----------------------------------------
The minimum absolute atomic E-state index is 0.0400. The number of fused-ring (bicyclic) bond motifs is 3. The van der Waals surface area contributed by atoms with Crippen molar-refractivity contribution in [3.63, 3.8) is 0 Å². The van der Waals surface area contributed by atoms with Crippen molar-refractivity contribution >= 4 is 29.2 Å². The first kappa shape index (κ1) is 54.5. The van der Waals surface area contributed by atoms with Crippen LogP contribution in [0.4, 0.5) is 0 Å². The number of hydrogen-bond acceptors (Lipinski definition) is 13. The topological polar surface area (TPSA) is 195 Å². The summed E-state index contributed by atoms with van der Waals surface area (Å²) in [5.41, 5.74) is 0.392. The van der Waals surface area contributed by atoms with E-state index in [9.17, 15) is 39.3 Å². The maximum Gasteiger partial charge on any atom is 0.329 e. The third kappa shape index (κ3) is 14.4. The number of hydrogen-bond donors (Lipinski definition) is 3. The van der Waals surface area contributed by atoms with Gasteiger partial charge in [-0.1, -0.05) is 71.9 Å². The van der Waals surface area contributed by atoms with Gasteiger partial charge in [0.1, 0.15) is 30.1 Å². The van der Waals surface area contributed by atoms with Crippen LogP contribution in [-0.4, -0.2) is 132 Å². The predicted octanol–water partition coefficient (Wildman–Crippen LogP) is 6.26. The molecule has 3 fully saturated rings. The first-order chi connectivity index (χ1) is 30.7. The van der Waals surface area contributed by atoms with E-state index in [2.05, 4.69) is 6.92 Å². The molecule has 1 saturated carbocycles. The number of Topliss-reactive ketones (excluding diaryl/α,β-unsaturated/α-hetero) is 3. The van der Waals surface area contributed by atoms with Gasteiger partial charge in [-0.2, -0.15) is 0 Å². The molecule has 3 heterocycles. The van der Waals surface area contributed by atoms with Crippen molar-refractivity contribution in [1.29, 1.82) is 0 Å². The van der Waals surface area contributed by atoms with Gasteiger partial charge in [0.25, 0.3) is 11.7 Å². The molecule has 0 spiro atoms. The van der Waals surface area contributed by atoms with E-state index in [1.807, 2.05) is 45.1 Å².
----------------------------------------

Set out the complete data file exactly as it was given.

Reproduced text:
The minimum absolute atomic E-state index is 0.0400. The number of fused-ring (bicyclic) bond motifs is 3. The van der Waals surface area contributed by atoms with Crippen molar-refractivity contribution in [3.63, 3.8) is 0 Å². The van der Waals surface area contributed by atoms with Crippen molar-refractivity contribution >= 4 is 29.2 Å². The first kappa shape index (κ1) is 54.5. The van der Waals surface area contributed by atoms with Crippen LogP contribution in [0.4, 0.5) is 0 Å². The number of hydrogen-bond acceptors (Lipinski definition) is 13. The topological polar surface area (TPSA) is 195 Å². The summed E-state index contributed by atoms with van der Waals surface area (Å²) in [5.41, 5.74) is 0.392. The van der Waals surface area contributed by atoms with E-state index in [9.17, 15) is 39.3 Å². The maximum Gasteiger partial charge on any atom is 0.329 e. The third kappa shape index (κ3) is 14.4. The number of hydrogen-bond donors (Lipinski definition) is 3. The van der Waals surface area contributed by atoms with Gasteiger partial charge in [-0.1, -0.05) is 71.9 Å². The van der Waals surface area contributed by atoms with Gasteiger partial charge in [0.1, 0.15) is 30.1 Å². The van der Waals surface area contributed by atoms with Crippen LogP contribution in [-0.4, -0.2) is 132 Å². The predicted octanol–water partition coefficient (Wildman–Crippen LogP) is 6.26. The molecule has 3 fully saturated rings. The first-order chi connectivity index (χ1) is 30.7. The van der Waals surface area contributed by atoms with E-state index in [2.05, 4.69) is 6.92 Å². The molecule has 1 saturated carbocycles. The number of Topliss-reactive ketones (excluding diaryl/α,β-unsaturated/α-hetero) is 3. The van der Waals surface area contributed by atoms with Gasteiger partial charge in [-0.2, -0.15) is 0 Å². The molecule has 3 heterocycles. The van der Waals surface area contributed by atoms with Crippen molar-refractivity contribution in [1.29, 1.82) is 0 Å². The van der Waals surface area contributed by atoms with Gasteiger partial charge in [0.25, 0.3) is 11.7 Å². The molecule has 0 spiro atoms. The van der Waals surface area contributed by atoms with E-state index in [1.807, 2.05) is 45.1 Å².